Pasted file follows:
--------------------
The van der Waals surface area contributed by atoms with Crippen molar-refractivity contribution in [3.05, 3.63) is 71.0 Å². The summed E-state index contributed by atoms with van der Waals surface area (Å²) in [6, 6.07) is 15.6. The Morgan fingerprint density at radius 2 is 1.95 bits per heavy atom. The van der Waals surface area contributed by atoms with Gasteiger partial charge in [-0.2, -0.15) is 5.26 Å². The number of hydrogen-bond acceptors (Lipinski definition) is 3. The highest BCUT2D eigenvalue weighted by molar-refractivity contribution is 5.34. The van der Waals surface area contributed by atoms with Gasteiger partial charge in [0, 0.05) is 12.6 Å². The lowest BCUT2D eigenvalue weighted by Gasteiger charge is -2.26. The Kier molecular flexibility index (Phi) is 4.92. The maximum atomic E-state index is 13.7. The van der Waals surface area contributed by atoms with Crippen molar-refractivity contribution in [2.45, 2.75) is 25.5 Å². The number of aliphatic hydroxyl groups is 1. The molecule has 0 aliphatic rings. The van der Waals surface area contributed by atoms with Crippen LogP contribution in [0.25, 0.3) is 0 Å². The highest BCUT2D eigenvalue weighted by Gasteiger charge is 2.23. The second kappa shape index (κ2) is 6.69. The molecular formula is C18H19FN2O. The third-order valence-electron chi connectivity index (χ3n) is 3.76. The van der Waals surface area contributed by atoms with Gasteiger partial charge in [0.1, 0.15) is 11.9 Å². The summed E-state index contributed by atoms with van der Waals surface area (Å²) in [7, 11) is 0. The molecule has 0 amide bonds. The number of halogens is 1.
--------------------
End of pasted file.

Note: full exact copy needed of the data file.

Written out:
The van der Waals surface area contributed by atoms with Crippen molar-refractivity contribution in [3.05, 3.63) is 71.0 Å². The summed E-state index contributed by atoms with van der Waals surface area (Å²) in [6, 6.07) is 15.6. The Morgan fingerprint density at radius 2 is 1.95 bits per heavy atom. The van der Waals surface area contributed by atoms with Gasteiger partial charge in [-0.2, -0.15) is 5.26 Å². The number of hydrogen-bond acceptors (Lipinski definition) is 3. The highest BCUT2D eigenvalue weighted by molar-refractivity contribution is 5.34. The van der Waals surface area contributed by atoms with Gasteiger partial charge in [0, 0.05) is 12.6 Å². The lowest BCUT2D eigenvalue weighted by Gasteiger charge is -2.26. The Kier molecular flexibility index (Phi) is 4.92. The maximum atomic E-state index is 13.7. The van der Waals surface area contributed by atoms with Crippen molar-refractivity contribution in [2.45, 2.75) is 25.5 Å². The number of aliphatic hydroxyl groups is 1. The molecule has 0 aliphatic rings. The van der Waals surface area contributed by atoms with Crippen LogP contribution in [0.25, 0.3) is 0 Å². The highest BCUT2D eigenvalue weighted by Gasteiger charge is 2.23. The second kappa shape index (κ2) is 6.69. The molecular formula is C18H19FN2O. The third-order valence-electron chi connectivity index (χ3n) is 3.76. The van der Waals surface area contributed by atoms with Gasteiger partial charge in [0.1, 0.15) is 11.9 Å². The summed E-state index contributed by atoms with van der Waals surface area (Å²) in [7, 11) is 0. The molecule has 0 amide bonds. The number of halogens is 1.